Lewis, who has three children, would like to find a job in accounting and hopes to eventually establish her own daycare business. "I'm at a point in life when I'm ready to expand," she said. "I work part time, and this class makes it possible for me to go to class at the same time my kids are in school. It's never too late to work and learn something new."
Classes are offered throughout the academic year, with the next session starting on April 27. Funding for the project comes form the Berkeley Head Start program, with in-kind contributions from Project Transition.
Wilkins and Wallace said they hoped the program would continue to expand and broaden its collaboration in the future. For now, it gives Head Start parents a new start of their own in life.
"We have only touched the surface," Wallace said. "Now they have the thirst to continue and push on their own."
Photo: Avary Allen types a letter using skills she learned in a class run by Berkeley Lab and the Berkeley Head Start program. Photo by Monica Friedlander
Suzanne Stroh would like to express her appreciation to her Lab colleagues for their support following the accidental death of her only child, Michael, on March 18. He was only 22 and had just graduated from Cal Poly at San Luis Obispo summa cum laude. "I am touched and gratified by the concern that my Lab colleagues and friends have shown," Stroh said. "Their generosity will help to keep Michael's memory alive."
Three memorial services have been held, the first of which was attended by many of Stroh's Lab colleagues and friends. Some of the donations made helped underwrite the cost of a memorial bench on the Cal Poly campus on a spot overlooking Mt. Madonna and the campus. "To me this symbolizes Michael's approach to life--looking both upwards towards his ideals and at the pragmatics of getting there."
On April 1 Fleet Services relocated from the Building 76-212 Facilities office suite to a more suitable area downstairs at 76-123B. The new Fleet office, located adjacent to the LBNL fueling station parking area, provides easy access for employees reserving and returning pool vehicles. All questions regarding vehicle reservations, returns, services, repairs and cost should be directed to Fleet Services at X5475.
Over the next two Wednesdays and Thursdays, the Lab warehouse will sell to Lab employees miscellaneous furniture items, including storage cabinets, drawer units, shelving, work-benches, safety cabinets, and other furniture. Checks only will be accepted. The sale is held from 8 a.m. to 1 p.m. For more information call Paul Stagnaro at X4177.
Registration has begun for Lawrence Hall of Science's series of summer camps for children aged 4 to 15. More than 75 day camps (half or full-day) and residential camps are offered. They include:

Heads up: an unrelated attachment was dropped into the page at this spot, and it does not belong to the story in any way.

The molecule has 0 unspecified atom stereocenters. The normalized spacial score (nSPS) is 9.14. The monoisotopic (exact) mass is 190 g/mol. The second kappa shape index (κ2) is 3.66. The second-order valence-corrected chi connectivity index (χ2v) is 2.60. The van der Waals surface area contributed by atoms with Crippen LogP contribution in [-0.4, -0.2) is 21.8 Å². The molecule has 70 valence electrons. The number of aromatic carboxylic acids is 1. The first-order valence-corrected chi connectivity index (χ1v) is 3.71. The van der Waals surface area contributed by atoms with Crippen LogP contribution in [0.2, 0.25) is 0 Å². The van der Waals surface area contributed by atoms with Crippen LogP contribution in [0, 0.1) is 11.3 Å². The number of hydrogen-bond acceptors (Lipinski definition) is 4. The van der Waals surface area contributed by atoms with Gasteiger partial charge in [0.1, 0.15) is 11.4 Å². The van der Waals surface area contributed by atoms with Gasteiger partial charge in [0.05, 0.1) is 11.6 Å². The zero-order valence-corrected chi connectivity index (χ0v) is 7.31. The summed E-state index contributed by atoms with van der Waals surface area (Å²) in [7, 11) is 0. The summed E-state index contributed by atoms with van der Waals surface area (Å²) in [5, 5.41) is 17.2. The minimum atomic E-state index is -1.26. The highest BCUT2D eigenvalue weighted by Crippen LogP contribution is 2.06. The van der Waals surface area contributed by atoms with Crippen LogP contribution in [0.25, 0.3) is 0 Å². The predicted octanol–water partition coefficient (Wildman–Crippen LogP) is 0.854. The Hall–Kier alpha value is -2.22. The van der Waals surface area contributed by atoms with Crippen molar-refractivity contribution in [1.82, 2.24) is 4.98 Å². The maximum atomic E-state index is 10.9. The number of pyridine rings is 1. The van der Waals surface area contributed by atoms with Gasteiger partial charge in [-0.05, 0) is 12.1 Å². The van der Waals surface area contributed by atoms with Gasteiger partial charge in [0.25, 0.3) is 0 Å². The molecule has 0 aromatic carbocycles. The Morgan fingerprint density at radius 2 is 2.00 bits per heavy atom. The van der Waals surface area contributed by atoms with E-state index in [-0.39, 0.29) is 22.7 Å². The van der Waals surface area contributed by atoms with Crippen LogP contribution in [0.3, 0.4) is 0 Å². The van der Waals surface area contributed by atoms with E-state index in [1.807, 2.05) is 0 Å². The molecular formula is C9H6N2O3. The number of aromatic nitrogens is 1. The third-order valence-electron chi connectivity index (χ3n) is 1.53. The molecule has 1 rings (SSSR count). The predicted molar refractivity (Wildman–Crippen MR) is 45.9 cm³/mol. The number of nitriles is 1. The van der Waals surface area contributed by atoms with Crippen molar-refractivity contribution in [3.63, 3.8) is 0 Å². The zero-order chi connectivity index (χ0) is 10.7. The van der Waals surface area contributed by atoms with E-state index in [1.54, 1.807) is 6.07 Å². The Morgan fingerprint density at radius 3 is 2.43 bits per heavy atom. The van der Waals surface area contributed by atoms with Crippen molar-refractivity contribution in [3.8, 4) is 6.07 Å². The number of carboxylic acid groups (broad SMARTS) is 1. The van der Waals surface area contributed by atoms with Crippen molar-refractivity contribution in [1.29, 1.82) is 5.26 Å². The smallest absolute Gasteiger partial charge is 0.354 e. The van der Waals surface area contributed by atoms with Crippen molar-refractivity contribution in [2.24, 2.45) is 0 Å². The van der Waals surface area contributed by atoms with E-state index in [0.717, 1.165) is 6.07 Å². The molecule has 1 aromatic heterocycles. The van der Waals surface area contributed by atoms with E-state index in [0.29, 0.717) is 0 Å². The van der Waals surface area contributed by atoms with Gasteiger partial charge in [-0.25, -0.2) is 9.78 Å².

For more information, call 642-5132. To register for camp, call 642-5134.
IDS Couriers, the Lab's contract courier service, operates 24 hours a day and provides pick-up and delivery service anywhere in the Bay Area and in portions of northern and central California. Delivery time can range from two or four hours, to same day, rush, or scheduled service.
Special rates are available for the Laboratory. For service, call 548-3263 with pick-up/delivery locations, time requirements, and a valid Lab account number. For further information, call Linda Wright at the same number.
Photo: UC Berkeley Jazz Ensemble's "Wednesday Band" will provide lunchtime entertainment on the stage in front of the cafeteria on Friday, April 24. The student band, directed by Dave LeFebvre, has given annual performances at Berkeley Lab since the early 1970s. The event is arranged by Don Krieger, a facilities supervisor in Mechanical Engineering.
The torchiere, now produced by a major manufacturer, won Popular Science's "Grand Prize for Home Technology" in the magazine's 1997 "Best of What's New" awards.
To purchase the torchiere, place an order with the Employee Buying Service in the lobby of the cafeteria.
The Computing Infrastructure Support Department in conjunction with AIM Computer Training offers the following classes during April and June: Netscape E-mailing (new), Netscape Communicator 4.x, Windows '95 Transition to Power Users, Word 7.0 (beginner, intermediate, advanced), Excel 7.0 (beginner, intermediate, advanced), Power Point 7.0 (beginner, intermediate, advanced), and Access 7.0 (beginner, intermediate).
More information and online registration can be found at http://www.lbl.gov/Workplace/EDT/computers/aim-schedule.html.
On Thursday, April 23, Berkeley Lab will host this year's "Take Our Daughters and Sons to Work Day." The 240 young people will participate in a variety of career-related workshops, demonstrations, and opening and closing ceremonies.
Please escort the children to the Bldg. 50 auditorium by 9:30 a.m., where they will be seated with their assigned groups. Bring your confirmation letter to the opening ceremony to insure correct seating.
Due to space limitations, parents will be unable to attend the opening ceremonies or to join the children for lunch. Lunch will be served at the workshop sites following the morning session. Partici-pants are encouraged to wear comfortable shoes.
T-shirts may be purchased for $5 each. To place an order, please send e-mail to email@example.com or call X6813 no later than noon on Monday, April 20. The T-shirts should be available in time for the event. Should the supplier not provide them by event time, your order will be mailed to you as soon as possible. Your cooperation in this effort is sincerely appreciated.